Wiley's Wisdom

Joy: From the Ground Up

My answer? I sleep smiling December 29, 2012

I saw one of those humane society commercials on the moving picture window today. You know the one…melancholy melodies, forlorn faces, and tear-jerking thoughts illustrating the unfortunate struggles of beaten, abused and neglected animals. If dogs could cry, I would have been bawling like a baby (my mom sure did).

Instead, I did what I always do when animals make an appearance on what my mom calls the television…I whined my most heartfelt of whines and even barked a little bit. (I don’t ever bark, except when animals show up on the television). “I will be the answer at the end of the line. I will be there for you while you take the time,” Sarah McLachlan swoons in the background of the commercial, “…Cast me gently into morning for the night has been unkind. Take me to a place so holy that I can wash this from my mind…”

I’m no stranger to beatings, abuse and neglect. I’ve endured the pain of being kicked to the side and whipped with a leather belt for going outside inside…even though I tried my hardest to hold it for four days without being let out. I’ve felt the misery of being discarded on the side of the road with no place to go, and more importantly no one to love me. I’ve wandered the streets in the freezing cold Wisconsin winters searching for shelter.  I’ve served time behind bars and cages. I know beatings, abuse and neglect. And it breaks my heart to see such a stark reminder that there are so many animals starving, without homes, or worse – in abusive, unloving or neglectful homes.

Its the kind of thing that I occasionally have nightmares about…images of my past haunt me, but thinking about those who live that horror in the present makes me realized how blessed I am. After everything I’ve lived through…the lyrics of the song in that commercial… “the memory of choosing not to fight”… .I sleep smiling because my parents gave me the best gift I could ever have asked for – a loving home. I found my answer. What’s yours?

 

More People Have Gone to Hell on Their Buts… December 27, 2012

“Two roads diverged in a wood, and I… I took the one less traveled by, and that has made all the difference.” These very famous words penned by Robert Frost in the 1920s’ “The Road Not Taken” took me on a trip down memory lane today. It started during my afternoon nap…a memory of a warm summer day a few months ago when mom took me on a special walk. I remember I was so excited because we went for a car ride too. Oh, how I love exploring the world! I do my best thinking while I’m out in the great outdoors with the wind in my fur and the world at my paws.IMG_20110504_154627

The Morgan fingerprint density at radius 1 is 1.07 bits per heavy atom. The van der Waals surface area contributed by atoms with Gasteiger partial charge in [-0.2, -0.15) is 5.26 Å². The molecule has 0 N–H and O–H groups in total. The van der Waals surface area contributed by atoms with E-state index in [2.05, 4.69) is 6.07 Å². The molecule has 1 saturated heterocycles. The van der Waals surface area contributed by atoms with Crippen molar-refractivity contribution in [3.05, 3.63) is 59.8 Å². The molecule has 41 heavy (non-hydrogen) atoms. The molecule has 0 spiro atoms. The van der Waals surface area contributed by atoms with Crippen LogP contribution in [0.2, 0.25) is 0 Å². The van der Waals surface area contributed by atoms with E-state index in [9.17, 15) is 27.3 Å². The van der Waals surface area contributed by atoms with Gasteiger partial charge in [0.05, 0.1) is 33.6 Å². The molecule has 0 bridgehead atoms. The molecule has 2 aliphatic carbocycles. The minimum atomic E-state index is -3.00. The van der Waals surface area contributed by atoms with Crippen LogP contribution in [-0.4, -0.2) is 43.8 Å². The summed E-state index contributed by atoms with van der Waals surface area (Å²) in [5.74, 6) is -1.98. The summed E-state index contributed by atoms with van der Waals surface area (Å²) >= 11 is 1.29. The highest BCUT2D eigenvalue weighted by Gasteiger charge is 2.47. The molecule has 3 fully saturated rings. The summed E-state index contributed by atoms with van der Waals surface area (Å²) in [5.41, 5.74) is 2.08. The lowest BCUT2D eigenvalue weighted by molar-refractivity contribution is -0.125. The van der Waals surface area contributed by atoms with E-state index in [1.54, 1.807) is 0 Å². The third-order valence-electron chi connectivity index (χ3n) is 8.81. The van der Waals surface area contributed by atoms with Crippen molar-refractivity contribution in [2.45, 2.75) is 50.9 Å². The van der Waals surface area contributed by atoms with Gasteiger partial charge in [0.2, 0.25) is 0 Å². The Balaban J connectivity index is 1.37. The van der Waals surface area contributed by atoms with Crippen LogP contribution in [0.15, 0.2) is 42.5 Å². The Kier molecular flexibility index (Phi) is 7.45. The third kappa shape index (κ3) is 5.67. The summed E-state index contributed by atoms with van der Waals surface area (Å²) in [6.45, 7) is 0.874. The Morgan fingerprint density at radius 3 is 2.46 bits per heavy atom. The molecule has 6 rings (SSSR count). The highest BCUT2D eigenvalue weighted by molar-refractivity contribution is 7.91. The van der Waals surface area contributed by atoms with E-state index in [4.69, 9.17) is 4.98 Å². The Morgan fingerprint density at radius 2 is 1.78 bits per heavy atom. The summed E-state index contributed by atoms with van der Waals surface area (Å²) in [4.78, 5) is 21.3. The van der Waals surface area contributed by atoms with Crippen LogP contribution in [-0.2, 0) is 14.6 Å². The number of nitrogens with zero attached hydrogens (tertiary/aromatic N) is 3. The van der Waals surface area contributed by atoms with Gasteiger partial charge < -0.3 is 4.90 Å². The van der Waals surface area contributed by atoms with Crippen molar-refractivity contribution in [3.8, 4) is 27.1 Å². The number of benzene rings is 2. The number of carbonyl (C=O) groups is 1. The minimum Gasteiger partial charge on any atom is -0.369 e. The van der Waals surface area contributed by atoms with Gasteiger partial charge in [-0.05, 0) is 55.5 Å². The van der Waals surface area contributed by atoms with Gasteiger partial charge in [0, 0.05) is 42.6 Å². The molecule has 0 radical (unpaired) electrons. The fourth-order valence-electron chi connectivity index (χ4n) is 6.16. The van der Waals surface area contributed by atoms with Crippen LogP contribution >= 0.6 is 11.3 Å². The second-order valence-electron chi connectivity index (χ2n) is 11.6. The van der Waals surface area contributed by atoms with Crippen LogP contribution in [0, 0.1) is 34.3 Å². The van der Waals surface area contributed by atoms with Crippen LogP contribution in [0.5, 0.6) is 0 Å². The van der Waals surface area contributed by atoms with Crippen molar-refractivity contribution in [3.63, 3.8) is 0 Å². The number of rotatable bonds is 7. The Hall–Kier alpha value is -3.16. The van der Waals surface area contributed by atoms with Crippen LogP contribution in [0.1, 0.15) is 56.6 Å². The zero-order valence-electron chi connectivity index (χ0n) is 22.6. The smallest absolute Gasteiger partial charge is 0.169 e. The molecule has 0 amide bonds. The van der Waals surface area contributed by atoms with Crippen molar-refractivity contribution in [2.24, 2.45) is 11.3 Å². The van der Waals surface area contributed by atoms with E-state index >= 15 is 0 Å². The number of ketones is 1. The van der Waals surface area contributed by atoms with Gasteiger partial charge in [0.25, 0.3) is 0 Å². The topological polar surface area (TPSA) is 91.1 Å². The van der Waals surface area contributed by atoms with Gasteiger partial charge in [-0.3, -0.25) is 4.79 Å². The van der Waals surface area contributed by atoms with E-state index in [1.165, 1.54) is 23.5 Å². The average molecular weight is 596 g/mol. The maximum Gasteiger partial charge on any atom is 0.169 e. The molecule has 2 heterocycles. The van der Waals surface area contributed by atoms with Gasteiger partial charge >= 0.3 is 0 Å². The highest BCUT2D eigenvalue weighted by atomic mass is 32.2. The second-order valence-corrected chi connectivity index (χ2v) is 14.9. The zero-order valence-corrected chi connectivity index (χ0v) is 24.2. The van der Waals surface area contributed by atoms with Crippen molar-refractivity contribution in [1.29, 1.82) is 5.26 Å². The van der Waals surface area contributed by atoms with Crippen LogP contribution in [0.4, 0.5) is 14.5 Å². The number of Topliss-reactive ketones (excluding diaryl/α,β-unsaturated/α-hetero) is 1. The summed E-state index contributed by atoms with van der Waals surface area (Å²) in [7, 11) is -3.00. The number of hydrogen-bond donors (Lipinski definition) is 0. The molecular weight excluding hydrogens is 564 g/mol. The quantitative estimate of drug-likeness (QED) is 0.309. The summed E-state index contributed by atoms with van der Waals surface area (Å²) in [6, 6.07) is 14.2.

Padding along that trail, I found myself thinking of Frost and his decision to take the road less travelled. Granted, I do not make many decisions in life (thank goodness I have my parents for that), but I see the value in making the right ones. But therein lies the question…how do you know if a choice is the “right” one?

It seems to me that taking the occasional risk in life would be exciting (albeit challenging). I bear witness to my parents discussing things on such a regular basis, and I’ve got to say – there are a lot of buts in their lives. “I would do that, but…” or “Let’s go there someday, but…”

If I could, I would remind them of a funny thing I heard mom’s grandma say when she was over one time: “more people go to hell on their buts.” All right, I’ll admit it – as the occasional sniffer of canine butts, I found some humor in her commentary. But that kind of ironically philosophical wisdom is hard for me to pass up. What I take from those silly (yet brilliant) words is that it is a waste of life not to take chances, not to take the occasional left turn instead of going the same old “right” way.

It reminds me a bit of the paradox involving a very wise cat. Devised by Erwin Schrodinger in 1935 (not so long after Frost commented on the value of novelty in life), the thought experiment known by physicists as “Schrodinger’s cat” presented a feline who was placed in a box with a vile of poison. In theory the cat could be considered both dead and alive and only through opening the box could one would discover the cat’s fate. Like Frost’s challenge to take the road less travelled, Schrodinger’s experiment challenged scientific thoughts of the time. By implying that the cat is simultaneously dead and alive, the experiment brought into question that the cat cannot actually be both at the same time. Ahead of their time, Frost and Schrodinger alike offered reflections on the value in taking chances.

So let us take that road less travelled. Let us open that box to find out what’s inside. Let us not go to hell on our buts.